Fighting Chance Productions, PAL Theatre, 14th - 29th September 2017
My Two Cents
By Lillian Jasper
Posh is a difficult play to love. The premise is that ten male Oxford students are members of a secret dining club in which they eat and drink to excess and generally do as much damage while having as much fun as possible. Money is no object to them. They are Britain’s 1%, the privileged few. They are the Riot Club.
Fighting Chance does an outstanding job with the material. Riaan Smit throws himself unreservedly into the role of Alistair, spewing vitriol with horrifying conviction. Kevin Hatch as Hugo is elegant and charming throughout and was the only character among the Rioters that I had any respect for by the end of the play. Toby Maitland is convincingly sloshed for most of the evening’s proceedings, David Z. Cohen teeters deftly between smooth confidence and manic desperation. The script gives a few of them more to work with and therefore they may shine a bit brighter, but they all hold their own (though some of the accents are less than authentic). For the most part, all ten are on stage for two and a half hours. It looks like tremendous fun playing such “toffers”, but it can’t be easy. In their smaller roles, the women (Mariela Shuley and Caroline Doyle) are breaths of fresh air that dissipate (or sometimes elevate) the testosterone in the room.
Production-wise, it’s as polished as the silverware (save for an oddly crafted roast). The set, the music, lighting, costumes all helped set the tone. Director Allyson Fournier has an excellent handle on the 3/4 round, keeping the focus where it needs to be, while still given us plenty to look at if even if our sightlines aren’t ideal. The pace is lively despite the running time - there’s never a dull moment. Despite the jokes, the debauchery, the silly rituals, the games, there is a seething undercurrent of tension that threatens to plunge the proceedings into chaos at any given moment.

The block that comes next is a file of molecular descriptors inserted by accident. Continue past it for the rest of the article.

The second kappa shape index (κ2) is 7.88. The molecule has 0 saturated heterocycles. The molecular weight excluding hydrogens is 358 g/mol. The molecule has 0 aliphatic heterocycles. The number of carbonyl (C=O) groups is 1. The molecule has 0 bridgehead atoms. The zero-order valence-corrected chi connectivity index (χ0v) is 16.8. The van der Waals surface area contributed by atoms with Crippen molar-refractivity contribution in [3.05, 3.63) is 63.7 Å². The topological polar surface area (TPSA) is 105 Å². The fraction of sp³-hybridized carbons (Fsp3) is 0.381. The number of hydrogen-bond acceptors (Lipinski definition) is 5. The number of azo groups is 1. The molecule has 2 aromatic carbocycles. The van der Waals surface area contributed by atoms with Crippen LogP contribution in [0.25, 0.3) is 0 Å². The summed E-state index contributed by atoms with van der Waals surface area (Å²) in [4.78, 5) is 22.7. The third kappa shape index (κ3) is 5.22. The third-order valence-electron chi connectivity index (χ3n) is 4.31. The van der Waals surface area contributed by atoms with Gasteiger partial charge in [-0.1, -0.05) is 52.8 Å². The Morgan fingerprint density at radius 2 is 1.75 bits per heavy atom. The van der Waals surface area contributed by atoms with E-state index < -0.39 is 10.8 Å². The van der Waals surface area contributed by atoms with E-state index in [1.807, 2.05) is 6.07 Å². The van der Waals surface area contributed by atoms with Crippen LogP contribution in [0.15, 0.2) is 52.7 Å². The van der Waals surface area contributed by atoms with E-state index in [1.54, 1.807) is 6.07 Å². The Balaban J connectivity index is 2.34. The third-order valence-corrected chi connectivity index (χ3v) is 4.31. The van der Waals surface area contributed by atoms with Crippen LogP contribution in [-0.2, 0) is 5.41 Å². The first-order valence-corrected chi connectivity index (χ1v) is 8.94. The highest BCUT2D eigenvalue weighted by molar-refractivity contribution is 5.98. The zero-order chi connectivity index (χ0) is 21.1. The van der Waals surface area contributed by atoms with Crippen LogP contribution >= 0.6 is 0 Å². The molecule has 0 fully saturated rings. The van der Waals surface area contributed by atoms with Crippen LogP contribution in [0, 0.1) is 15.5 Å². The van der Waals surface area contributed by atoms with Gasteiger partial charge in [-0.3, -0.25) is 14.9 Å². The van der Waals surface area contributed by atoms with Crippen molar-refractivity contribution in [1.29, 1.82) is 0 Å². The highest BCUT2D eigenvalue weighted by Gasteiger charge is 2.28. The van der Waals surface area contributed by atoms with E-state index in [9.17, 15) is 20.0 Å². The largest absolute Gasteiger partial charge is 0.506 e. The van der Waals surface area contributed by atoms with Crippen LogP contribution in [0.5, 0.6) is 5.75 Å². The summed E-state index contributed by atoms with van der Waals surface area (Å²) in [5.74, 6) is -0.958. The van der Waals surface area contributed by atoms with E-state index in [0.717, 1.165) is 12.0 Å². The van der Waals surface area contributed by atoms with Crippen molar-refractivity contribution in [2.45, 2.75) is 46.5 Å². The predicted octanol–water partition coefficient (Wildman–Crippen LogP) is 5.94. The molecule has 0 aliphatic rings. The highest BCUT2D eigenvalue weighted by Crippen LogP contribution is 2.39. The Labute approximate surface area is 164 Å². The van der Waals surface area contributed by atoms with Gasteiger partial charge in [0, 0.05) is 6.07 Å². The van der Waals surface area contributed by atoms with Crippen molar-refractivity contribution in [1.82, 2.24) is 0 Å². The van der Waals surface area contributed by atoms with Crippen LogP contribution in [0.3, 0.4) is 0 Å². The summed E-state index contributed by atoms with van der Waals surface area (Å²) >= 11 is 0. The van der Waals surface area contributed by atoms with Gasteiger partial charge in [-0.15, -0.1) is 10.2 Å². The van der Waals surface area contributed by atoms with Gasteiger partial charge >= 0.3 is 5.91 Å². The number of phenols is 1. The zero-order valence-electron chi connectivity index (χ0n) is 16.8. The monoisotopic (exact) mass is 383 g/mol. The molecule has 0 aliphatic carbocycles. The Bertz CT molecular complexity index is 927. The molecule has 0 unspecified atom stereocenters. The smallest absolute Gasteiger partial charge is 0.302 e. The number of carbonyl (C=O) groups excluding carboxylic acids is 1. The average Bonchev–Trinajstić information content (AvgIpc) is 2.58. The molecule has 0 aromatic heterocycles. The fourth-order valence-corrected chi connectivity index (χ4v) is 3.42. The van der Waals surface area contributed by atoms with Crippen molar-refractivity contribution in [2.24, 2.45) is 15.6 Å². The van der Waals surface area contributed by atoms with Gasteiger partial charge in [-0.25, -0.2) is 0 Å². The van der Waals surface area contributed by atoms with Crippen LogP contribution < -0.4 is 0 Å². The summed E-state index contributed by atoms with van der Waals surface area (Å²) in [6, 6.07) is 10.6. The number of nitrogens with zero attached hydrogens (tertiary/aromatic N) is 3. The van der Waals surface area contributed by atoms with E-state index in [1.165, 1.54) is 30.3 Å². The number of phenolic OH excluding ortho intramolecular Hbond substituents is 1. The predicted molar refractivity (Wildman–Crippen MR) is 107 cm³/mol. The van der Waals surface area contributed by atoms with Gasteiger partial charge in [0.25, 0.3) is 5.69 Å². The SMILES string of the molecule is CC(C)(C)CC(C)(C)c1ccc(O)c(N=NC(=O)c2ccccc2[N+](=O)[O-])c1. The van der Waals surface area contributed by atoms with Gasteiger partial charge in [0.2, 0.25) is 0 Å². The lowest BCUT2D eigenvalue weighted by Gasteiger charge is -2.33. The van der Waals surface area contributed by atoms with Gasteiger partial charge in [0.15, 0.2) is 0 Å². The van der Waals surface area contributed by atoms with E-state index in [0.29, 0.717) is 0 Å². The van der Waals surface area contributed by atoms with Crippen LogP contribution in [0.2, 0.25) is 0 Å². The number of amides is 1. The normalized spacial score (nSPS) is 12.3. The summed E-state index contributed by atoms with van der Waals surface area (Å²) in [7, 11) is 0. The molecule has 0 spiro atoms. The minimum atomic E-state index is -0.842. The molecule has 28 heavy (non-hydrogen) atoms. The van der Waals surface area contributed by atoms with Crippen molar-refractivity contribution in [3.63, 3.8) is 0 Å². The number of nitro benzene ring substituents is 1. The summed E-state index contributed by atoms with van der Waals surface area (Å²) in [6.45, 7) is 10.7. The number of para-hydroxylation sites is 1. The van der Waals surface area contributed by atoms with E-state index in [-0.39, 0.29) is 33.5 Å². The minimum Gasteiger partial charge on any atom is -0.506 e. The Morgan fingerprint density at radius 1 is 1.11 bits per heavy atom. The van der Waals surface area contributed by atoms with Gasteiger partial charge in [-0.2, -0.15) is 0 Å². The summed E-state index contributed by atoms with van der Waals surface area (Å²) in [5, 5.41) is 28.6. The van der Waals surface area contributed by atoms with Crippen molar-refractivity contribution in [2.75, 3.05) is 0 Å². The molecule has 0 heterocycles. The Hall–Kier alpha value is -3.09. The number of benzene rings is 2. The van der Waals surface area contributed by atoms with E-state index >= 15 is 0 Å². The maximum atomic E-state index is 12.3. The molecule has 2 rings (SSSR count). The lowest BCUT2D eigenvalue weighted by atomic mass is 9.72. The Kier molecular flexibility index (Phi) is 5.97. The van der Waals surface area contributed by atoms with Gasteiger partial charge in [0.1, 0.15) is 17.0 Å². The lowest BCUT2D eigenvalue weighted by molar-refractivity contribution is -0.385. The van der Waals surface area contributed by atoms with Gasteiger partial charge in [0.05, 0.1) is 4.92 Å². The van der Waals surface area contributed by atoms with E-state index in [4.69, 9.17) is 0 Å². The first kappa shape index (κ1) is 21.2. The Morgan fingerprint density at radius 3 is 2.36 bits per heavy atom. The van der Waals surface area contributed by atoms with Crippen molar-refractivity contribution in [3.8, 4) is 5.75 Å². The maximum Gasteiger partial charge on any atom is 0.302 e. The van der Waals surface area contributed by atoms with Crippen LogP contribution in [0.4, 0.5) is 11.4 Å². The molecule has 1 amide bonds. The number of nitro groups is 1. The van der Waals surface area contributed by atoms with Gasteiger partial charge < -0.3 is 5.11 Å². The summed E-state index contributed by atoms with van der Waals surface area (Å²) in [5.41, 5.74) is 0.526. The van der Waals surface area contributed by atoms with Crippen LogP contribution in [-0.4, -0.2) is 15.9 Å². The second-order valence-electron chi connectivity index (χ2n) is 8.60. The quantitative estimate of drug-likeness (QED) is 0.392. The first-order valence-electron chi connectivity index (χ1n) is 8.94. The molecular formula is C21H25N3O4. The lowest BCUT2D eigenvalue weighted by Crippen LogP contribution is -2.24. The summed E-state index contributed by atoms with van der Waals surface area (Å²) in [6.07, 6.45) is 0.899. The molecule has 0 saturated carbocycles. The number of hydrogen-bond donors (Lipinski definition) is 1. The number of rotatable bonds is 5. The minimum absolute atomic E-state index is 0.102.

Ultimately, this is a play about highly privileged young white men doing whatever the fuck they like, consequences be damned, because they can pay for their damages. I love that it was written by a woman (Laura Wade), and that it was directed by a woman, because it means unequivocally that this kind of behaviour must be condemned. Wade and Fournier are merciless with these boys, as well they should be. It is nonetheless frustrating, for what can we do other than shed light on these men of privilege? Can we actually stop them? We can make a stand with theatre like this and say that it is unacceptable, but what will that get us except the moral high ground? Is that enough? The Riot Club is based on the real-life Bullingdon Club, which boasts former members that are now CEOs and high-ranking members of government. The show offers us no solutions. Perhaps there aren’t any.
Posh is a bold and unexpected choice to start off Fighting Chance’s season. It will no doubt be polarizing, but it’s more timely now than ever.